For 76 years, since the day Toscanini raised the baton on the orchestra for the first time, there was always at least one member of my family playing on stage – my grandfather, father, mother, uncle or myself – sometimes even 2 or 3 together. My maternal grandfather, the violinist Jacob Surowicz, was one of the founders of the IPO in 1936. My father, Dr. Leo Volé, performed in the double bass section. For me, it’s very important to pass on to the young generation the great musical heritage that I’ve received from the founders of the orchestra who played under Arturo Toscanini. This is why I have been teaching in the Music Academy of the Tel Aviv University since 1975. I feel lucky to be part of this story – I don’t know of other families who had 3 consecutively generations in the same orchestra and that makes me feel responsible to continue exposing young audiences to the best music and help hmaintain the highest artistic standard. I was born in Tel-Aviv, studied with Roger Scott, the principal double bass player of the Philadelphia Orchestra and graduated under him at the Curtis Institute of Music in that city. I was always proud to be one of the first players to be engaged for IPO by Zubin Mehta, who later became our music director. I also performed as a soloist and in chamber music ensembles in Philadelphia, Boston and New York, played at Tanglewood Summer Festival in 1969, and served as personnel manager and a member of the IPO management for many years. As one born into a musical family, my life was full of music since the very beginning. I went to concerts and rehearsals as a little boy. In some of the rehearsals, I was sitting on stage on my father’s high bass stool while he was playing standing. I enjoyed music since I remember myself. I was fascinated by the various

instruments playing different melodies at the same time and creating rich harmonies.

As a matter of fact I loved the double bass especially because of its harmonic importance in the orchestra. Even today after many decades of music making I still listen carefully and enjoy interesting harmonic progressions. Playing in the orchestra is not like a regular job for me – it is my work and hobby at the same time. Music for me is like oxygen. I love it, I need it and I can’t live without it. Making music in the orchestra keeps me young and fresh, becoming part of a new creation.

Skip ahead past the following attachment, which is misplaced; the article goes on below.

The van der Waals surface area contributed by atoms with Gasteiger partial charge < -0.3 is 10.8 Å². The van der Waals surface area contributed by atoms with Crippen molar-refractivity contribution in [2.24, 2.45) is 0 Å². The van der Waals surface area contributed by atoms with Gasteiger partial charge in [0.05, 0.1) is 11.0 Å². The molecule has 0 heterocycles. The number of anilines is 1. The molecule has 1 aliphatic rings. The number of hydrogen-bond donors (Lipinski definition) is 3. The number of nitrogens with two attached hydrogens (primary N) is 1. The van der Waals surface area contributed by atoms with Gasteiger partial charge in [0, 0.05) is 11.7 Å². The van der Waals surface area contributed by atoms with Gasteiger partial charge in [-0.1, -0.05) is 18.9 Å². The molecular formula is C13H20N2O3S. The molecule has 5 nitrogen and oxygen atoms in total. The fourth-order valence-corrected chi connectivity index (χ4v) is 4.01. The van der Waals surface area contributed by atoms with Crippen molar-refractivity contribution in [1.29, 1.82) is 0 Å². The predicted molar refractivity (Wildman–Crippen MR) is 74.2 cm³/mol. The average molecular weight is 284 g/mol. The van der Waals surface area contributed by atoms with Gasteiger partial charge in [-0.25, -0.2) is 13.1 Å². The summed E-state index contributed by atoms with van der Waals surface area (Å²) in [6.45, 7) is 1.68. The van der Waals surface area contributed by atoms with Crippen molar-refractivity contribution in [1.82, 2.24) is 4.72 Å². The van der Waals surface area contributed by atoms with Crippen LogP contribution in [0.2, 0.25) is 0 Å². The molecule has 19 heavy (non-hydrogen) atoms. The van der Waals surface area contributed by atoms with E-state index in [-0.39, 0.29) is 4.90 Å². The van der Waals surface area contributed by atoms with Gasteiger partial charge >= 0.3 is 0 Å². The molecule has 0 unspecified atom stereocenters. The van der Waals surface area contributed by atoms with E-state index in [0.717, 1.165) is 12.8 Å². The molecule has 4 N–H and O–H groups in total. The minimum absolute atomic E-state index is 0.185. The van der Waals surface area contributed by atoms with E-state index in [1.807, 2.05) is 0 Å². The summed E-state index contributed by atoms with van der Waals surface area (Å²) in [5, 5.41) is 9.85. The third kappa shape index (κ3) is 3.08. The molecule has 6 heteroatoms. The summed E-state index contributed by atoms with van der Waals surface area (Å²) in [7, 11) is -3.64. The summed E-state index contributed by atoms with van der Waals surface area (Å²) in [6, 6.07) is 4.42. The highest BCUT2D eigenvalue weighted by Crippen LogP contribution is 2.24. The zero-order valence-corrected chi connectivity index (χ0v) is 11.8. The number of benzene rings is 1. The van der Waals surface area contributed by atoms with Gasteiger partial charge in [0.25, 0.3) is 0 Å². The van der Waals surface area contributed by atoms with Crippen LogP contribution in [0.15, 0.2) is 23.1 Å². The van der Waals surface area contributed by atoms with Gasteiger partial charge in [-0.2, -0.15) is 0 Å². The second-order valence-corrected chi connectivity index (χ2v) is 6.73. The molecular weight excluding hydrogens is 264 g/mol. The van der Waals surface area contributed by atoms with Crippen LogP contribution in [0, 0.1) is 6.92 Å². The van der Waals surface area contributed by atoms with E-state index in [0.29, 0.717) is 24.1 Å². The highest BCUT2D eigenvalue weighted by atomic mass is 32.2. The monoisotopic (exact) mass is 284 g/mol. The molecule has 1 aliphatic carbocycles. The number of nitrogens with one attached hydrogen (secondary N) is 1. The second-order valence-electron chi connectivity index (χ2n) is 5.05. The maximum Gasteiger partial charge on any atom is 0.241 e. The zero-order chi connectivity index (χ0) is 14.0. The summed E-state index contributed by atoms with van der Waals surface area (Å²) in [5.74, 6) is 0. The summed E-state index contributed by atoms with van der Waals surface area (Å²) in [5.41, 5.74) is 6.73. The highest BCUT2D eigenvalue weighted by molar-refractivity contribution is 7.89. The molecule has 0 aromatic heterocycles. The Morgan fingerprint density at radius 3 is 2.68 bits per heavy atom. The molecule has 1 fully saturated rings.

Linor Katz

Yigal Tuneh

My name is Linor Katz, I’m 28 years old, born and raised in Israel. I feel very lucky to be a part of the music world, as through it I constantly have the great privilege of meeting new people and observing new landscapes, cultures and traditions in every place I perform. After spending 5 years of studying at the New England Conservatory in Boston (With Laurence Lesser), and one year in New York City, I decided to come back to Tel Aviv, and reunite with my country, and of course, my family. I was lucky enough to become a member of the Israel Philharmonic Orchestra, and tour with them all over The world.

Other than my work in the IPO, I’ve also been a member of the West Eastern Divan Orchestra since 2005, conducted by Daniel Barenboim. This orchestra combines musicians from all parts of the middle east; Israel, Syria, Lebanon, Iran, Jordan, Egypt among others. It is a very important project for me, and I do hope that one can see a possible future through taking a glance at the project. Music definitely takes a lot of my time and fills it with special experiences, but I believe that the real secret in maintaining happiness is combining lots of passions together and always keep on developing curiosity. Reading books, watching movies, exploring other music styles, and learning the Italian language are just part of those things that keeps me satisfied.

I became a violinist thanks to my late father. My father studied violin playing as a teen age boy but had to stop because of the 2nd World War. He decided that if he will survive the holocaust and will have a son he will teach him how to play the violin. His dream became true. After immigrating to Israel and when I was 7 years old he took me to my first violin teacher. However music and violin playing where never my only interest in life. I was drawn to biologhy, philosophy and medicine. The first two I even studied in Tel Aviv university together with the Music Academy but had to stop because the music demanded a lot. My love to medicine brought me to serve as a paramedic in the army. I became a musician simply because I felt I can not live without it. My father lived to see me becomming a professional musician including my final job as concertmaster of the Israel Philharmonic Orchestra and the first vioin of the Israel String Quartet.